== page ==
Take one extremely cool monster, add a dash of nostalgic humor and creepy fun, sprinkle it with some really fun characters, and mix well in a bucket of gore and practical effects, and you’ve got a recipe for a real horror treat! Which is exactly what PG: Psycho Goreman is—a treat. A treat, a joy, a pleasure, and many other positive adjectives. PG: Psycho Goreman is ridiculously charming and taps into everything that is fun about the horror genre.

Psycho Goreman is written and directed by Steven Kostanski and stars Nita-Josee Hanna, Owen Myre, Adam Brooks, Alexis Hancey, and Matthew Ninaber. In PG: Psycho Goreman, two siblings unwittingly resurrect an ancient alien overlord that has been entombed on Earth for millions of years. The pair nickname the evil force Psycho Goreman (PG, for short) and use a magical amulet to control their newfound “friend” and force him to obey their every command—shenanigans ensue. The fun is cut short when the kids realize that PG’s presence is drawing the attention of fiendish forces from across the galaxy. Can they count on Psycho Goreman?

Nostalgia is a powerful drug and Psycho Goreman rides on that high. The film evokes the creature designs of Saturday morning favorites (think the heyday of The Power Rangers), the creepy factor and adventure of The Goonies, and the gory thrills of the late-night double feature. It’s a heady combination that all but guarantees a delightful viewing experience.

It’s always exciting to see practical effects pop up in horror, but it’s an even greater pleasure to see them done so well. Psycho Goreman showcases truly innovative practical effects, with an impressive spectrum of creature designs and gnarly gore and kills. PG, himself, is an absolute triumph of design and is instantly iconic in both his look and performance. These elements are a rare and wonderful find in contemporary horror, and it is wonderful to see a film lean in so fully.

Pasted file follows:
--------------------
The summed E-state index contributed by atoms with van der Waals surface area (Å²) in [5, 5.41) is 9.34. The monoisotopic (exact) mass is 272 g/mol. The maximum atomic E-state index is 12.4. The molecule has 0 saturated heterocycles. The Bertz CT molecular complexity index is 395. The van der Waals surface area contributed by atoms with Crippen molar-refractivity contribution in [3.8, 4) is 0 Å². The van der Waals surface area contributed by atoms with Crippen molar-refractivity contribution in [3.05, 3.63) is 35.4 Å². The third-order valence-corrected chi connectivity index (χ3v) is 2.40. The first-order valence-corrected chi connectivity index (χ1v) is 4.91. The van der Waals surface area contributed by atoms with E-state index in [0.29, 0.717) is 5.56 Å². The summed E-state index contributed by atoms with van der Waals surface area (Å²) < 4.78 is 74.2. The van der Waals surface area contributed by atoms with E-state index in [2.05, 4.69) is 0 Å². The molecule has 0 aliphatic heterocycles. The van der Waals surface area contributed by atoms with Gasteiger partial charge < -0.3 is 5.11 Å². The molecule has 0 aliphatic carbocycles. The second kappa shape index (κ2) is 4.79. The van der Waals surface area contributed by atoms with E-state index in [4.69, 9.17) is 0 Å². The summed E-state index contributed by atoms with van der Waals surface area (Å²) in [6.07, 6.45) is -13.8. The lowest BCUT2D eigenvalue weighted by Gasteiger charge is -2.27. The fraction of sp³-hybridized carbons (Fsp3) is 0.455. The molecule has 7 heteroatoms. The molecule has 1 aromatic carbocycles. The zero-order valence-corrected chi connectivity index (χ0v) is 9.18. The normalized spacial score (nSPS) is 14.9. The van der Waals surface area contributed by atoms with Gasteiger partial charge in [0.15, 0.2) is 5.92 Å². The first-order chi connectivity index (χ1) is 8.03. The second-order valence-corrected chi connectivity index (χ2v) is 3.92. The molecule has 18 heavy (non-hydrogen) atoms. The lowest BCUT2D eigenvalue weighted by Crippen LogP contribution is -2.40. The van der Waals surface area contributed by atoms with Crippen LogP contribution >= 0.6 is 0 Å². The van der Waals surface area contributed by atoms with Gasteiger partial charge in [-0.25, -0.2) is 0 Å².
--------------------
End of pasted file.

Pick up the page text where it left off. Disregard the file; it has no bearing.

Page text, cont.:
Psycho Goreman is many things, but it is certainly not pretentious. In fact, it’s a little absurd. The film is completely honest with itself and embraces its own scrappy identity. The plot, sense of humor, and definitely the characters are all completely over the top. For the most part, this works to Pscyho Goreman’s total advantage. That being said, with certain characters and scenes, the caricatures are more grating than humorous and dwelling on them ultimately slows down the action. The parent characters are most often guilty of this. While I can appreciate the push for a family angle, the child characters are much more interesting and pull off this brand of humor much better.

As I said at the outset, Pscyho Goreman is an absolute treat! Midnight movie devotees are going to find so much to love, and younger/freshly inducted horror fans are going to find this particular brand of gore accessible and delightful. Accept PG: Psycho Goreman as your overlord. I promise it will be a good time.

PG: Psycho Goreman was released on Shudder on May 20th, 2021.

Movie Score: 4/5

[Image Credit: Above image courtesy of RLJE Films / Shudder.]

  • Caitlin Kennedy
    About the Author - Caitlin Kennedy

    Caitlin is a sweater enthusiast, film critic, and lean, mean writing machine based in Austin, TX. Her love of film began with being shown Rosemary’s Baby at a particularly impressionable age and she’s been hooked ever since. She loves a good bourbon and hates people who talk in movies. Caitlin has been writing since 2014 and you can find her work on Film Inquiry, The Financial Diet, Nightmarish Conjurings, and many others. Follow her on Twitter at @CaitDoes.

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